7.7. Controlling for water evaporation from food provided to caged adult workers in the laboratory

Food consumption is determined by calculating the difference between food provided and food remaining (sections 7.2.3 and 7.3.3). In most cases, evaporation does not need to be considered because all experimental variables should be conserved among treatment groups except for the variable of interest, thereby creating systematic conservative errors among cages.

If water loss from both carbohydrate or protein diets needs to be measured during the course of a study, it can be calculated:

  1. Prepare three ‘mock’ cages (MOCKCAGE) cages in the same incubator used to hold experimental cages for food of interest (i.e. carbohydrates or protein). All conditions for these evaporative control cages should be identical to experimental cages (e.g. type of food provided, frequency of food replacement, type of cage used, incubator maintained in, etc.).
  2. Within each MOCKCAGE, one ‘mock’ feeder (MOCKFEEDER) should be protected by a breathable mesh; whereas, a second feeder is only provided to allow workers to feed.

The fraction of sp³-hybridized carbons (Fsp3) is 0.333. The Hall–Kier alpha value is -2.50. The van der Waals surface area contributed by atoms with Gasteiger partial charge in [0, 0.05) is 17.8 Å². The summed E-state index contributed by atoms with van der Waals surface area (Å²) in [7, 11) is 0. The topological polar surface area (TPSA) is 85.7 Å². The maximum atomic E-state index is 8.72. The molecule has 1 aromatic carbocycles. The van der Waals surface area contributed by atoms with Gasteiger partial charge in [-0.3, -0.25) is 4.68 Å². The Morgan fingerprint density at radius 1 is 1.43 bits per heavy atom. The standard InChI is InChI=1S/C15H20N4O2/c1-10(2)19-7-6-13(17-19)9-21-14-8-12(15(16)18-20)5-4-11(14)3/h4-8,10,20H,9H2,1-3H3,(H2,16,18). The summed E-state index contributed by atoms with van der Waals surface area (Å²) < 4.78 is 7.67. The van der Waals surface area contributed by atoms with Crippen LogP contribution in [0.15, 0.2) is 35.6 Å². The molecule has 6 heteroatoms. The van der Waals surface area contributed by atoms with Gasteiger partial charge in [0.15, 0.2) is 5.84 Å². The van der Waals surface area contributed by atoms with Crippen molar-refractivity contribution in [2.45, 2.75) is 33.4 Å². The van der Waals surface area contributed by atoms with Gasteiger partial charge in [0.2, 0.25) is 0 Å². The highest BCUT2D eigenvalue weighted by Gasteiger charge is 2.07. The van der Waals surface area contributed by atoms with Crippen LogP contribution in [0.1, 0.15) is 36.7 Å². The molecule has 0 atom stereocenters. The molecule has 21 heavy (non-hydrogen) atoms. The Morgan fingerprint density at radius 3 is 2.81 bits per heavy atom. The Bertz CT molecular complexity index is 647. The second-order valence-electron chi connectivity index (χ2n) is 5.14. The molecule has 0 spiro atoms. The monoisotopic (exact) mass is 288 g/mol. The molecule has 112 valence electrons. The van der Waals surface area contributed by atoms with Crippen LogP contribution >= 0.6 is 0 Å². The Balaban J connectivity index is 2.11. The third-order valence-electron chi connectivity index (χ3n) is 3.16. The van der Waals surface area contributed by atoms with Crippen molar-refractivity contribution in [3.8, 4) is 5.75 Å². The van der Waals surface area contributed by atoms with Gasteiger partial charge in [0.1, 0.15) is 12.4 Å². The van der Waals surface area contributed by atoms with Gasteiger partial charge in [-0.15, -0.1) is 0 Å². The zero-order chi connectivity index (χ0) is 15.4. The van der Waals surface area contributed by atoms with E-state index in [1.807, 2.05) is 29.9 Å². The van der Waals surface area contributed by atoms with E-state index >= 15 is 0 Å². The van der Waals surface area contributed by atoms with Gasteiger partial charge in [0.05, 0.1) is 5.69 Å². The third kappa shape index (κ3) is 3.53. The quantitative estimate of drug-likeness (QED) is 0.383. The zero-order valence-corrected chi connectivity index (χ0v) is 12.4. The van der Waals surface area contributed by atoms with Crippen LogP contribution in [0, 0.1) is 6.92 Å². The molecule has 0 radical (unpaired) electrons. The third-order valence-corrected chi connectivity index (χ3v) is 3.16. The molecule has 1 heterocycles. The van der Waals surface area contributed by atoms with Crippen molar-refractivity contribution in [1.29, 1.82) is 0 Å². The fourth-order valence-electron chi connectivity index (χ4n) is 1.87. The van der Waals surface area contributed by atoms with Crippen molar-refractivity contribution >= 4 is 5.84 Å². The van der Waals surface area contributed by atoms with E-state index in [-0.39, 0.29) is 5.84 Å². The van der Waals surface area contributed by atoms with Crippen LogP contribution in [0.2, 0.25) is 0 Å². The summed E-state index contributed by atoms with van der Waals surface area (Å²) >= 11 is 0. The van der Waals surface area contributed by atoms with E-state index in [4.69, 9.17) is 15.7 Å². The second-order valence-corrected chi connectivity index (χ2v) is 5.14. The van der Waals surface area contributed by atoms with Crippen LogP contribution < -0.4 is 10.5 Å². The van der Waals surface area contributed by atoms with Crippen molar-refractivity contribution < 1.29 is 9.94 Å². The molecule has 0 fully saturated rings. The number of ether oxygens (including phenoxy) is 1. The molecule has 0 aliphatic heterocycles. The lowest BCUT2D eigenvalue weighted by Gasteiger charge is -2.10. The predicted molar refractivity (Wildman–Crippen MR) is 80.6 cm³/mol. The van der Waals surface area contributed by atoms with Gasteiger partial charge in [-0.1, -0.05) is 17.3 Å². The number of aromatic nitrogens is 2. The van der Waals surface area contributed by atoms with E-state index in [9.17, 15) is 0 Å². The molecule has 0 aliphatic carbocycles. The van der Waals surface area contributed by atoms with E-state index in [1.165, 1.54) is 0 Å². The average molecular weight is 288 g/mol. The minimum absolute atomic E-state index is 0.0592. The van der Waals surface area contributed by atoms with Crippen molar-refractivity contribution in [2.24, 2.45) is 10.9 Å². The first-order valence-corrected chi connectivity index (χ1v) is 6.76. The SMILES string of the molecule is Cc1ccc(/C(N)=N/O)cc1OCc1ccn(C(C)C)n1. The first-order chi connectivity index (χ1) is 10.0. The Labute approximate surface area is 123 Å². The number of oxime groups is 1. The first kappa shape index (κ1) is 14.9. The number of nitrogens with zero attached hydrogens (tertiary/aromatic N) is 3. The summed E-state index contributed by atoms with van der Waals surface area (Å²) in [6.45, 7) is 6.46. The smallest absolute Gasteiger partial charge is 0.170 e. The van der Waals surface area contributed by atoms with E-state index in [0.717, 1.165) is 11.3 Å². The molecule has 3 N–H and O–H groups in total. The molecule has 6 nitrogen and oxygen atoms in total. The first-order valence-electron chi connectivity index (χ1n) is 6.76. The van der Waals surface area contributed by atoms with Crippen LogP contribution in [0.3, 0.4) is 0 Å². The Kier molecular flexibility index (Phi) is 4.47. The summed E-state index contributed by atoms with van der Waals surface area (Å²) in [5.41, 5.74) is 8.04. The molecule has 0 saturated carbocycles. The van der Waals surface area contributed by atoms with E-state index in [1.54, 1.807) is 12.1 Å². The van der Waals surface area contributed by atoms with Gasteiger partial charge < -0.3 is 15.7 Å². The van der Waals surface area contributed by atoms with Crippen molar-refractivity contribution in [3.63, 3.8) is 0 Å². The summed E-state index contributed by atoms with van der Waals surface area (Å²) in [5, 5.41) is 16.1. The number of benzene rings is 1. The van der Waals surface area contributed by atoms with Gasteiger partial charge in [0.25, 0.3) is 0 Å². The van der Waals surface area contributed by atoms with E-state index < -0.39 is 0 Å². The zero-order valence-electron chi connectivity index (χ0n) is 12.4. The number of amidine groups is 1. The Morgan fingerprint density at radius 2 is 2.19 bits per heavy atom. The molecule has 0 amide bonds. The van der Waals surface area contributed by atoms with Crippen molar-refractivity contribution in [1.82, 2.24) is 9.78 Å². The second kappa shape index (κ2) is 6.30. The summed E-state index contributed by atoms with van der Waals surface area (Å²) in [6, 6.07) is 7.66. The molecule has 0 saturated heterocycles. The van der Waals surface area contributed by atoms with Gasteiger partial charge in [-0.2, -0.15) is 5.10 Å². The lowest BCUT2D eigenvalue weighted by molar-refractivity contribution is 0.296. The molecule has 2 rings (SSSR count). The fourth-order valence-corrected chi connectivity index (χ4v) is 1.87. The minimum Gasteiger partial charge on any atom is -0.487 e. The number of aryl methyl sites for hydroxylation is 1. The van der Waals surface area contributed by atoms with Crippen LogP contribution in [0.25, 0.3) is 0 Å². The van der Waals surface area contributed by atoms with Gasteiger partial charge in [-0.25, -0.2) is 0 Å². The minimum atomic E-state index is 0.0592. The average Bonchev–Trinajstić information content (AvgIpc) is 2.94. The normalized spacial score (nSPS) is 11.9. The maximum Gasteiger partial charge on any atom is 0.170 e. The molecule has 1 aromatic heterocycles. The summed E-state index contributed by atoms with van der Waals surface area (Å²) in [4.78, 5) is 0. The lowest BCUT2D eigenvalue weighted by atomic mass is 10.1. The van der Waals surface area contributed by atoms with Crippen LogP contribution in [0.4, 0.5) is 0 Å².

3. For each MOCKCAGE, calculate average daily mass reduction of MOCKFEEDER feeding device per worker (MOCKBEE) according to methods described in sections 7.2.3 and 7.3.3 for measuring carbohydrate consumption.
  4. Determine average daily mass reduction per worker among all three cages (MOCKTOTAL) using the three MOCKBEE values.
  5. Determine loss via evaporation by subtracting MOCKTOTAL from daily per worker food consumed per cage (DAILYWORKER) as determined according to sections 7.2.3 and 7.3.3 for all experimental cages of interest; negligible negative adjusted consumptions should be set to zero.

Interestingly, licking or moistening of protein patties by honey bees can adulterate consumption (Fig. 21). At this time, we do not know how to include this behaviour into calculations of food consumption, although it likely has little influence.